BOJ: Time to exit NIRP?

Upside risks to 2Y JGB yields on BOJ’s NIRP comment.
Group Research, Ma Tieying, Eugene Leow12 Sep 2023
    Photo credit: Unsplash/Adobe Stock Photo

    During a recent interview, Bank of Japan Governor Kazuo Ueda expressed that lifting the negative interest rate policy (NIRP) is an option for policy normalization, contingent upon the central bank's confidence in achieving sustainable price increases along with rising wages. He also mentioned the possibility that the central bank could gather enough information by the end of this year to consider lifting NIRP.

    Ueda's remarks suggest an increased likelihood that the BOJ may opt to end NIRP before abandoning YCC. NIRP was implemented in January 2016, followed by the introduction of YCC in September 2016. Market participants have generally anticipated that YCC would be ended first. This is not considered an immediate priority at present, given that the 10Y JGB yield remains below the 1% threshold tolerated by the BOJ following the recent policy adjustments in July.

    The challenge with ending NIRP lies in the potential interpretation by investors as a tightening of monetary policy. If the BOJ chooses this path, it may need to proceed cautiously, such as raising the short-term policy rate modestly by 10bps from -0.1% to 0%, while emphasizing that the goal is to enhance the sustainability of the YCC framework.

    Regarding the timing, the outlook for ending NIRP by end-2023 remains uncertain. Recent wage data has been disappointing, with total wages slowing down to 1.2% YoY in July from over 2% in May-June, and base wages remaining at 1.5%. Tokyo's CPI also eased to 2.9% in August from 3.2% in July. Ueda’s reference to forward-looking information probably pertains to the 2024 wage hike target set by Rengo at end-2023. In the previous December, Rengo demanded a 5% wage hike for the current year's Shunto. The actual wage hike announced in July was 3.58%, resulting in a 1-2% increase in macro wage indicators. Given the tendency for actual macro wage data to fall short of expectations, it remains uncertain whether Rengo's wage target this December will provide sufficient insights into next year's wage/price outlook.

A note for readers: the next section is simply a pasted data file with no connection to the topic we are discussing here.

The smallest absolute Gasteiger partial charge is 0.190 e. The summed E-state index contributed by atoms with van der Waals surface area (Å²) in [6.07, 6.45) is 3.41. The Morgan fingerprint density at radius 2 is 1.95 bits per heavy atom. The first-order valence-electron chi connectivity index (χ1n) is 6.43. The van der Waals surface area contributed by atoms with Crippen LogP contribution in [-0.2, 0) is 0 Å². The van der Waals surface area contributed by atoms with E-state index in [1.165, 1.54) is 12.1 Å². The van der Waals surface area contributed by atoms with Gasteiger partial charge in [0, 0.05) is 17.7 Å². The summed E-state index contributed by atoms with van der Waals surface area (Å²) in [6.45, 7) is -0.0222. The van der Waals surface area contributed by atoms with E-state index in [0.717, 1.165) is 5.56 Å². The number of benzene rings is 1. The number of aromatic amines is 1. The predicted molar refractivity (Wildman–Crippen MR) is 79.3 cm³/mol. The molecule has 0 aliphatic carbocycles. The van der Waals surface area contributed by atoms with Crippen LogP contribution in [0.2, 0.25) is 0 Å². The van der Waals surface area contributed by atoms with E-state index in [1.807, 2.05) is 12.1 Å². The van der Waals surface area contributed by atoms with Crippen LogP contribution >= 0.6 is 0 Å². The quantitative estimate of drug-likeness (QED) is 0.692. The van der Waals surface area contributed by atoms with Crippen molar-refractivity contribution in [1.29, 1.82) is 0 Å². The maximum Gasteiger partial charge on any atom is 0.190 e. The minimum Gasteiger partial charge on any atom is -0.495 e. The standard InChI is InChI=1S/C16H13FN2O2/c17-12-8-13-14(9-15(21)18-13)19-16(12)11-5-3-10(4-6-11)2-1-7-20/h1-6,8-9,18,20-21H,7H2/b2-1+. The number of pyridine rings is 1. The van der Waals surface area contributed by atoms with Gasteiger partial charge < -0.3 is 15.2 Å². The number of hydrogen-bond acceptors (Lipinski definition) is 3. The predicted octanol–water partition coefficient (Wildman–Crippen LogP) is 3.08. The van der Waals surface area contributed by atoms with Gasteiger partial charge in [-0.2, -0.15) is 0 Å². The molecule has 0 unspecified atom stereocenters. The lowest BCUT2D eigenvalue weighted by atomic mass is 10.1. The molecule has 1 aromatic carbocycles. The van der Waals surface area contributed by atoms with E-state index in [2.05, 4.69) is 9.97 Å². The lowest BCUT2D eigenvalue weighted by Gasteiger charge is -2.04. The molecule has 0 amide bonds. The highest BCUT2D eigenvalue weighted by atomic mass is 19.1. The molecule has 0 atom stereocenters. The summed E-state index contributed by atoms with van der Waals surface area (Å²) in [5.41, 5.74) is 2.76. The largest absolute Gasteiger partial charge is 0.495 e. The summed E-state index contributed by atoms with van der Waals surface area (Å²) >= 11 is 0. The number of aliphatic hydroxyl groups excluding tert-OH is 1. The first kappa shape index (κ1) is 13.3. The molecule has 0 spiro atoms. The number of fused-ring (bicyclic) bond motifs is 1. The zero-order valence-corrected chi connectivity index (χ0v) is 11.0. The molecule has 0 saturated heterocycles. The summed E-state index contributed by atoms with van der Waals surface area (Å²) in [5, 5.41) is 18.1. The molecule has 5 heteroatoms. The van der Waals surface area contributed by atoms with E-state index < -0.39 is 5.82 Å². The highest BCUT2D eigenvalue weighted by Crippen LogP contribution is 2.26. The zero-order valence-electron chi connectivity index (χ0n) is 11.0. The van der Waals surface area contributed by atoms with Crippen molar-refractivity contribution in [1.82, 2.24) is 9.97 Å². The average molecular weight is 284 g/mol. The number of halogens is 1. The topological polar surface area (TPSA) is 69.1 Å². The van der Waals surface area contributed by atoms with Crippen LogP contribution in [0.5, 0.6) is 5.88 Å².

From a market perspective, while there was no commitment from the BOJ (still eyeing wage growth), the fact that end-year is put up as a possible point where the central bank may have sufficient information to decide when to pull back easing even more is notable. The BOJ has been notably glacial in its normalization in the cycle. YCC has not been abandoned but the cap on 10Y yields has since been raised to 1%. Against this theoretical backdrop, we see 10Y yields drifting towards 0.9% (10Y yields briefly touched 0.7% yesterday), however, the path would likely be smoothed by BOJ bond buying (or loans). Thus far, this has been playing out and will likely continue to do so. The shift, in our view, lies with the intermediate tenors. Short-term JPY rates have been floored near zero for an extended period. Even during the pre-GFC global hike cycle, the 3M Tibor stayed below 1%. Even if not the base case for the immediate one year, a lot of communication and re-pricing would need to be done before the BOJ pulls the trigger. 5Y yields have spiked close to 0.3% from 0.07% in mid-year. Similarly, 2Y yields (which are more sensitive to imminent policy shifts) have spiked to 0.05%. These yield levels look high by recent standards, however, if a prolonged policy normalization is underway, perhaps starting with a shift on the policy balance rate towards zero (from -0.1% currently), belly tenors yields will also see considerable upward pressures. We note upside risks to our 2Y JGB forecasts.  

    Ma Tieying 馬鐵英, CFA

    Senior Economist - Japan, South Korea, & Taiwan 經濟學家 - 日本, 南韓及台灣


    Subscribe here to receive our economics & macro strategy materials.
    To unsubscribe, please click here.

    GENERAL DISCLOSURE/ DISCLAIMER (For Macroeconomics, Currencies, Interest Rates)